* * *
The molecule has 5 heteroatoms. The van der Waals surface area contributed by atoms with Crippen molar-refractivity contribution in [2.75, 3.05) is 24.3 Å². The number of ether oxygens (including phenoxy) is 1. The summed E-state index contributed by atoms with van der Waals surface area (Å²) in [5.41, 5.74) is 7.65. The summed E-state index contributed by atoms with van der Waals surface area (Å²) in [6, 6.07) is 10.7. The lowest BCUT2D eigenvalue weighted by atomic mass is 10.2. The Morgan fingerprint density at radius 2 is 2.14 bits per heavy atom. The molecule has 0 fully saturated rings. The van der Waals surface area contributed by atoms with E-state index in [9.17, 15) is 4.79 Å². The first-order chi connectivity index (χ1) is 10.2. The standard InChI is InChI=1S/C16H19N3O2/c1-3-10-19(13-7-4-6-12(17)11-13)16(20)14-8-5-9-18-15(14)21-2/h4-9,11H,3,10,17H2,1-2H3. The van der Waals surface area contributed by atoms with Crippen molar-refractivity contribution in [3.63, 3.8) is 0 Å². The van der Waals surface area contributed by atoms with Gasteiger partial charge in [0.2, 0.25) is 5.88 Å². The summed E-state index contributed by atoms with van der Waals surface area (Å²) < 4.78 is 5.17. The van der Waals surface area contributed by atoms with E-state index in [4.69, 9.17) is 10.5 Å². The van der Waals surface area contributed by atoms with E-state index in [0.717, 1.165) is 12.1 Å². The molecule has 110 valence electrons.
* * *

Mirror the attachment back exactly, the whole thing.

The molecule has 5 heteroatoms. The van der Waals surface area contributed by atoms with Crippen molar-refractivity contribution in [2.75, 3.05) is 24.3 Å². The number of ether oxygens (including phenoxy) is 1. The summed E-state index contributed by atoms with van der Waals surface area (Å²) in [5.41, 5.74) is 7.65. The summed E-state index contributed by atoms with van der Waals surface area (Å²) in [6, 6.07) is 10.7. The lowest BCUT2D eigenvalue weighted by atomic mass is 10.2. The Morgan fingerprint density at radius 2 is 2.14 bits per heavy atom. The molecule has 0 fully saturated rings. The van der Waals surface area contributed by atoms with E-state index in [9.17, 15) is 4.79 Å². The first-order chi connectivity index (χ1) is 10.2. The standard InChI is InChI=1S/C16H19N3O2/c1-3-10-19(13-7-4-6-12(17)11-13)16(20)14-8-5-9-18-15(14)21-2/h4-9,11H,3,10,17H2,1-2H3. The van der Waals surface area contributed by atoms with Crippen molar-refractivity contribution in [3.63, 3.8) is 0 Å². The van der Waals surface area contributed by atoms with Gasteiger partial charge in [0.2, 0.25) is 5.88 Å². The summed E-state index contributed by atoms with van der Waals surface area (Å²) < 4.78 is 5.17. The van der Waals surface area contributed by atoms with E-state index in [4.69, 9.17) is 10.5 Å². The van der Waals surface area contributed by atoms with E-state index in [0.717, 1.165) is 12.1 Å². The molecule has 110 valence electrons.